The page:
Last summer, Colin Craig-Brown was clearing out his garden in Waikato, New Zealand, when he happened upon a mysterious lumpy mass.
“I got the fork and jabbed into it, and hoisted it out of the ground, and [thought] ‘Holy snapping turtle teeth, what’s going on here?’” he told New Zealand’s Newshub.
Based on its appearance and flavor—Colin and his wife, Donna, tasted a little raw chunk of it—the couple concluded that it must be a potato, though they hadn’t intentionally grown any in their garden. And this wasn’t just any potato: The presumed tuber tipped the scales at 17.4 pounds, outweighing the world’s current heaviest potato by more than six pounds. So the Craig-Browns sent off a sample and other documentation to Guinness World Records and settled in to see if they’d soon wrest the title from UK vegetable grower Peter Glazebrook.
In the meantime, they gave “Doug” (so named because he was dug out of the ground) all the creature comforts a root vegetable could ever want, including a hat, a sizable spot in the Craig-Browns’ freezer, and rides on a four-wheeled cart constructed just for him.
“He doesn’t have arms and legs and that sort of thing, so I made him a little trolley so I can take him out and give him a bit of sunshine now and then,” Colin explained.
Unfortunately, as UPI reports, Guinness World Records recently determined that Doug is not the world’s heaviest potato due to the simple fact that he is not a potato. Instead, the DNA test found that he’s really “the tuber of a type of gourd.”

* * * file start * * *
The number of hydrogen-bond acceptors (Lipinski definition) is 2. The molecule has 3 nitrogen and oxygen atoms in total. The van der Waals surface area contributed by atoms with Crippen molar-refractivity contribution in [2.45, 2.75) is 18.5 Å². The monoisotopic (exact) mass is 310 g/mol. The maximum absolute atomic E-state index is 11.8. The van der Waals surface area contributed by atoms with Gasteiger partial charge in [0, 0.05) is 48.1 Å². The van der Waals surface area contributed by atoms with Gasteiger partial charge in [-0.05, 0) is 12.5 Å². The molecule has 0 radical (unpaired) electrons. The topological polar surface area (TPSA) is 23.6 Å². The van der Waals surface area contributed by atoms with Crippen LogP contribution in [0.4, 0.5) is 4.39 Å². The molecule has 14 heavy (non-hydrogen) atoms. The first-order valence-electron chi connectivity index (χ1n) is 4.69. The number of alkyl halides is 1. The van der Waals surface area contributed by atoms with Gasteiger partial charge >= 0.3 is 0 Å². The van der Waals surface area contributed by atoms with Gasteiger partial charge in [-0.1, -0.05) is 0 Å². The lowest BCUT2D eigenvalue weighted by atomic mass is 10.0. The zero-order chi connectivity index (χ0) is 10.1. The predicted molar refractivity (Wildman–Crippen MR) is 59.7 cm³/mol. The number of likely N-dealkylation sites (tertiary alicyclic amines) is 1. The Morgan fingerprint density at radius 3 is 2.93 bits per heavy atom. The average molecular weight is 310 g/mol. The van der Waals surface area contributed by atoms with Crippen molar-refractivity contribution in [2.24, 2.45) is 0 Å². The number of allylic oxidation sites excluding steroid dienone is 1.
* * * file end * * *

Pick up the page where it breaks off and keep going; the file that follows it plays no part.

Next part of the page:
The Craig-Browns hadn’t ever grown gourds in their garden, either. But, as Colin told The New York Times, he did once plant “hybridized cucumbers,” which he speculated may have been previously crossbred with a gourd plant. The cucumbers had occupied the same spot where Doug was found, strengthening this origin story.
While Doug won’t end up in the Guinness Book of World Records, he might end up in a cocktail. Colin considered brewing him into vodka back when he thought Doug was a potato, and he’s still planning to try it. He also hasn’t given up hope of clinching the record for world’s heaviest potato—this time, however, he’ll be planting one on purpose.
“I’m really gonna give it my all and have a go at growing the biggest potato in the world,” he told Stuff.